Setting up a personal git repository: end-to-end tutorial

Recently I was in France with a colleague at an event organized by ETSI. In that occasion we needed to work on some code, but for some reasons we couldn’t use the company remote repositories.

Manually merging changes to a local copy we had was a time consuming and inefficient task, so I quickly set up a git repository on my machine that my colleague could access through the local network. Having a reference to do that operation in a short time may be very useful in situations similar to that one, but version tracking may be essential as well when working on personal projects or sketching code for new ideas. Setting up a git server is also a good idea to recycle some old hardware (I used to have an old notebook which worked as a printing server and git repository on my home network).

The following tutorial summarizes the steps required to setup a SSH server, use RSA keys, authorize users, and create a new git repository. This reference is first of all useful for me, but I hope that someone else will take advantage of this yet-another-git-setup-tutorial :).

Disclaimer

There are many different ways of setting up a git repository. This tutorial shows a possible way for doing this quickly. Do not use this tutorial to set up a git repository in a production environment, where every configuration parameter (e.g.: for the SSH server) must be finely tuned and well understood.

Intended audience and assumptions

If you need to setup a git repository for personal use or for some reasons you don’t want to use a cloud service such as github, then this guide may help you. The steps here described will allow for the quick setup and use of a git repository on top of a fresh installation of an Ubuntu GNU/Linux distribution (I am using Ubuntu 12.10).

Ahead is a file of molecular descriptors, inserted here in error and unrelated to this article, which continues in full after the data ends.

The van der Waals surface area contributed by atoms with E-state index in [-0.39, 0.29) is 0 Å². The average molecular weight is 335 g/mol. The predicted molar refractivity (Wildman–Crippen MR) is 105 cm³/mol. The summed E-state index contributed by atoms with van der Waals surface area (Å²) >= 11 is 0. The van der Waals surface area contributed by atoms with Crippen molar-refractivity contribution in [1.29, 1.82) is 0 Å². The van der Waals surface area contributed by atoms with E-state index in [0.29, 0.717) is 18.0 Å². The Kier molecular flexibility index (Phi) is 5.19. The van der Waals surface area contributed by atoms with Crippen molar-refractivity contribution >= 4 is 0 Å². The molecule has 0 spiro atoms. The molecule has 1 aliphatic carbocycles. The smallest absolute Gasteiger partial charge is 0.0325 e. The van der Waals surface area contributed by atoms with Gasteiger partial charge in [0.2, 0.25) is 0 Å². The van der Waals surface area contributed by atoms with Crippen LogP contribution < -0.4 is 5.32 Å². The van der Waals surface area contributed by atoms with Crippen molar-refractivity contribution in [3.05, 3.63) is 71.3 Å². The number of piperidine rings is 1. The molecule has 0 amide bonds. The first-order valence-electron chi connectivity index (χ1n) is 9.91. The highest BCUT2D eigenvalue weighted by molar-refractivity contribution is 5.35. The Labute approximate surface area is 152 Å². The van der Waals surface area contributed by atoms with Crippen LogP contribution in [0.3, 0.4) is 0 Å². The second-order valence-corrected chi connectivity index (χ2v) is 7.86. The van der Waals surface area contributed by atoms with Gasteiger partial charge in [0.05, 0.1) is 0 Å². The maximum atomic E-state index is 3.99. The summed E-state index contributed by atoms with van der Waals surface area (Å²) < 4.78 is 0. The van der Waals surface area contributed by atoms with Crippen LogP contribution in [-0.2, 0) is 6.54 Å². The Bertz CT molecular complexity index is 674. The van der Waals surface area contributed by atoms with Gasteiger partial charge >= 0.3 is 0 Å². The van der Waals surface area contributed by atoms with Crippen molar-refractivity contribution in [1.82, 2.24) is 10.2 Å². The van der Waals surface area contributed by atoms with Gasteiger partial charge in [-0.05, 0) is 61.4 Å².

I assume that a git repository is created on the local machine inside the home folder of a new “git” user. In a more general configuration, where the git client and server are remote machines, you will just need to replace the loopback 127.0.0.1 address with the one of the server.

Some basic knowledge of the Unix command line interface is required.

SSH Server configuration

The machine that will host the git repository needs to be accessed by clients. A possible way to access a machine remotely is through SSH.
SSH supports both password and public/private keys authentication. In this tutorial I will use RSA keys.

Install and configure an SSH server on the machine that will host the git repository:

sudo apt-get install openssh-server

Edit the /etc/ssh/sshd_config file to tweak the SSH server settings at your preference. I generally disable Password Authentication (you may need to uncomment the line) and Challenge Response Authentication:

# Change to yes to enable challenge-response passwords (beware issues with
# some PAM modules and threads)
ChallengeResponseAuthentication no
# Change to no to disable tunnelled clear text passwords
PasswordAuthentication no

Start or restart the ssh daemon to accept the new configuration: